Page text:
Yet even among concerns about automation, now enhanced by Artificial Intelligence, speakers unanimously rejected the concept of a workerless world. 

Dismissing “doomsday predictions,” Hoffmann said, “I don’t think that we will run out of work.”

But the approaches of German and Americans to a future based on platforms more than production revealed differences in the laws and economic and social structures of the two countries.

While both sides emphasized training and lifetime education, the Germans pushed harder on issues such as hours. German unionists also were more confident they could get in on the ground floor of corporate decision-making on AI through co-determination at large companies (union members on boards of directors) and worker councils at nearly all German enterprises.

And while one of the several 90-minute panels could not treat all training issues in depth, some of the commentary provided revealing moments that again reflected national differences. Particularly intriguing from an academic, Lee Branstetter of Carnegie Mellon and former official in the Obama Administration’s Council of Economic Advisers, was that training programs for high school or slightly older prospective workers need to emphasize math education. Some pilot programs in the Pittsburgh area already have demonstrated that math programs taught through technology can be particularly effective for minorities. But his focus was more on community colleges than on factory floor programs.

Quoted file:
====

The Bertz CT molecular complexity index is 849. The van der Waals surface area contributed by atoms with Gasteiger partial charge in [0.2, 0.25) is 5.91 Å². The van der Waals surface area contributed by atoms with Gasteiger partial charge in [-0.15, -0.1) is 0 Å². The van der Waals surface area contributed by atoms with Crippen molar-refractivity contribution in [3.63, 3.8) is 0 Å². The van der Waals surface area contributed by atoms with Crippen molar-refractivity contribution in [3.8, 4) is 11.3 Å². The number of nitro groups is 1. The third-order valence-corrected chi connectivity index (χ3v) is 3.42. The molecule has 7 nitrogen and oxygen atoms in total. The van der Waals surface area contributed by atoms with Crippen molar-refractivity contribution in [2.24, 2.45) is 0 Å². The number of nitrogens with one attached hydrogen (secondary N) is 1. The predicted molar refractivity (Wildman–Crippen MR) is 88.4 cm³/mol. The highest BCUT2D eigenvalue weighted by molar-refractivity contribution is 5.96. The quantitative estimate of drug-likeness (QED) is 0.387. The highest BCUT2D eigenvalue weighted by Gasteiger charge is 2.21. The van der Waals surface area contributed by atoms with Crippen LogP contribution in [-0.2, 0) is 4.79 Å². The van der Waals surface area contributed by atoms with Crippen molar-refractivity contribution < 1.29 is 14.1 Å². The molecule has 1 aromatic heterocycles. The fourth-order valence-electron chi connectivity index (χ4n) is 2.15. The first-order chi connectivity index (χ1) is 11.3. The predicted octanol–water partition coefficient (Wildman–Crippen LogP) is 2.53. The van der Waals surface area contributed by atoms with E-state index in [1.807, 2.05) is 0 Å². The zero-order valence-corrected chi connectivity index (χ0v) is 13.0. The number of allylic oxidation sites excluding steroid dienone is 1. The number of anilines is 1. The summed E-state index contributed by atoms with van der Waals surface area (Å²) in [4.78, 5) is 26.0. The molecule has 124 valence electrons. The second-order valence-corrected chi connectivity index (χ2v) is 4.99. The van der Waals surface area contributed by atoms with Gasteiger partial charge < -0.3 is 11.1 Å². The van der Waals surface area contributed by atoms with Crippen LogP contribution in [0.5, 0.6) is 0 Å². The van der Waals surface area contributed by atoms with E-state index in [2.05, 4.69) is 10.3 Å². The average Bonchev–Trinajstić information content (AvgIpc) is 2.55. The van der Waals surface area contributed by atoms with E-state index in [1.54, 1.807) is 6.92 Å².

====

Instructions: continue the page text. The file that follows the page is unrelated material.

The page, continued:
In response to questions from the German side, a United Steel Workers Union official, Anna Fendley, acknowledged that the U.S. is far behind in training on the factory floor, in contrast to Germany’s oft-cited apprentice programs.

Reiner Hoffmann issued the ultimate warning of both of what is at stake and what is possible: Germany may well lose 2.5 million jobs in the coming decade, but at the same time create 2.7 million new ones.

Behind those big numbers are a lot of human lives to be fulfilled or squandered and at least an equal count of still-to-be answered questions and issues.

Michael Mosettig is the former Foreign Editor of the PBS News Hour and an Adjunct Instructor at CSIS. He is a member of the former Board of Advisors of European Affairs.